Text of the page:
By GREG AUMAN, SHARON GINN and JOHN C. COTEY
© St. Petersburg Times, published January 28, 2001
Web site of the day
Okay, it's not the one you had bookmarked. Just trust us: 99 recipes for your Super Bowl party, everything from "Prosciutto-Artichoke Sandwiches with Rosemary Mayonnaise" to "Curried Macaroni Crisps." If, perchance, you're out of radicchio and watercress sprigs, less discerning palates might prefer allrecipes.com or yumyum.com. Enjoy.
Now we know what the ultimate football fan should be driving.
The NFL and the United Way are auctioning a 1999 Dodge Avenger, customized to look like a football. Regular car shape, mind you, but it's brown with laces on top, commissioner Paul Tagliabue's signature on the side and, yes, football leather interiors. The car, which was used to deliver official game balls from Wilson's Ohio factory to last year's Super Bowl in Atlanta, has 2,240 miles on it. That's 3.92-million yards. Check: http://cgi.ebay.com/ebaymotors/aw-cgi/ebayISAPI.dll?ViewItem&item=547131714. -- GREG AUMAN
Ten years and one day after his Super Bowl XXV MVP performance in Tampa, former Giants running back Ottis James ("O.J.") Anderson is participating in today's Super Bowl coin toss ceremony. On Jan. 27, 1991, Anderson carried the ball 21 times for 102 yards and a touchdown, but more important he was the key to the Giants' record 40:33 possession time in their 20-19 victory over Buffalo.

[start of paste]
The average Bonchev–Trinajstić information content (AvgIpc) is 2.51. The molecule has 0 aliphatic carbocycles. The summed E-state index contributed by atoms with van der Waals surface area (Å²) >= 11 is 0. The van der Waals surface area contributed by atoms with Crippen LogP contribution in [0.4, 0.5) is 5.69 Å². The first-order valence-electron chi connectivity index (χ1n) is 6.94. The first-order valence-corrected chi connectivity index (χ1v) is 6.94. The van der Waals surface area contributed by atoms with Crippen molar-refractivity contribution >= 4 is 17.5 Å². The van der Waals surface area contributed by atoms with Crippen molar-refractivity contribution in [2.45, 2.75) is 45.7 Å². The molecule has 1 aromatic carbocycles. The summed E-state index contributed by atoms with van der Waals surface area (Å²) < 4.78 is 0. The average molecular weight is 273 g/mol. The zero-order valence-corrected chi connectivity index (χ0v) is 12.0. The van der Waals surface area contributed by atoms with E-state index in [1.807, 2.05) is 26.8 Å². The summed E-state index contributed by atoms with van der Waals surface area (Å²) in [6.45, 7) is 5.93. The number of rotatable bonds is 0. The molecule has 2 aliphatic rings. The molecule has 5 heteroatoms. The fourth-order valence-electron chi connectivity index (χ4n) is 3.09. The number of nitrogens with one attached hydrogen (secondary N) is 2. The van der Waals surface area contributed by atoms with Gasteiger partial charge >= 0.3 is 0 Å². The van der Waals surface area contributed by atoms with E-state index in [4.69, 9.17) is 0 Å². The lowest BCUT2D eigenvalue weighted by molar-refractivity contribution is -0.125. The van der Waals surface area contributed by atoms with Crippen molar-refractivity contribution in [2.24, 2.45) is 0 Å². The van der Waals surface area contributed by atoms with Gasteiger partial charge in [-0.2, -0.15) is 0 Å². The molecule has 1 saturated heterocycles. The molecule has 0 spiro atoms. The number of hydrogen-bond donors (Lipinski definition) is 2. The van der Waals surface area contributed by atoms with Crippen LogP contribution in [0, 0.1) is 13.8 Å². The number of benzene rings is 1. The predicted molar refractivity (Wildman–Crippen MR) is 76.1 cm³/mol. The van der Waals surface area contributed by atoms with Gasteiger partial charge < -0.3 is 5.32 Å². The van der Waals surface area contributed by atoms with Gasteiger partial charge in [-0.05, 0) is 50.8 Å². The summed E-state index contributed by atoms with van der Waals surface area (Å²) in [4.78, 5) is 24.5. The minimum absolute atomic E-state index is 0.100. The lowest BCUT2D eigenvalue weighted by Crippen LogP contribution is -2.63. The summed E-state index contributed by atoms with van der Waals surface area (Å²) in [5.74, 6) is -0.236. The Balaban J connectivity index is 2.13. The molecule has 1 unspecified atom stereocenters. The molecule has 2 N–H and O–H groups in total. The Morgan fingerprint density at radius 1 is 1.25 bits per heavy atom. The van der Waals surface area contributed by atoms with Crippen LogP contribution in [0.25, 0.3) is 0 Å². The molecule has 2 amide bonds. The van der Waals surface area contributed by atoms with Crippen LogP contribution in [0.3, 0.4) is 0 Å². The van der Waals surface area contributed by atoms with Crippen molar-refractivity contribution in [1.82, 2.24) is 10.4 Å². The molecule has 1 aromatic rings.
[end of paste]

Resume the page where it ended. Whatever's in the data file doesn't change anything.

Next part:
Of his 14 seasons, his best were his first three in St. Louis (1979-81), when he combined for 4,333 of his career 10,273 yards. A former star at Miami, he was inducted into the Florida Sports Hall of Fame in 1991. Anderson, 44, recently has done player-relations work with Steiner Sports, a marketing and sports collectibles company in New York. He runs a charitable foundation in New Jersey. -- SHARON GINN
There are Ravens who played for a football team in Cleveland that moved, but there is just one who played for a team in Baltimore only to see it move.
No, not the Colts, but the Baltimore Stallions of the Canadian Football League.
That man is O.J. Brigance, a special-teams player and backup linebacker who needed five years after graduation from Rice to get into the NFL.
But look at him now. Though Brigance has taken the long road, he has reached the pinnacle of a journey-filled career even if he awaits his first start in 70 games.
Brigance, 6 feet and 236 pounds, graduated from Rice and began his NFL ... er, CFL career in 1991 with British Columbia. He moved on to Baltimore (the Stallions, that is) in 1994 before making his NFL debut in 1996. -- JOHN C. COTEY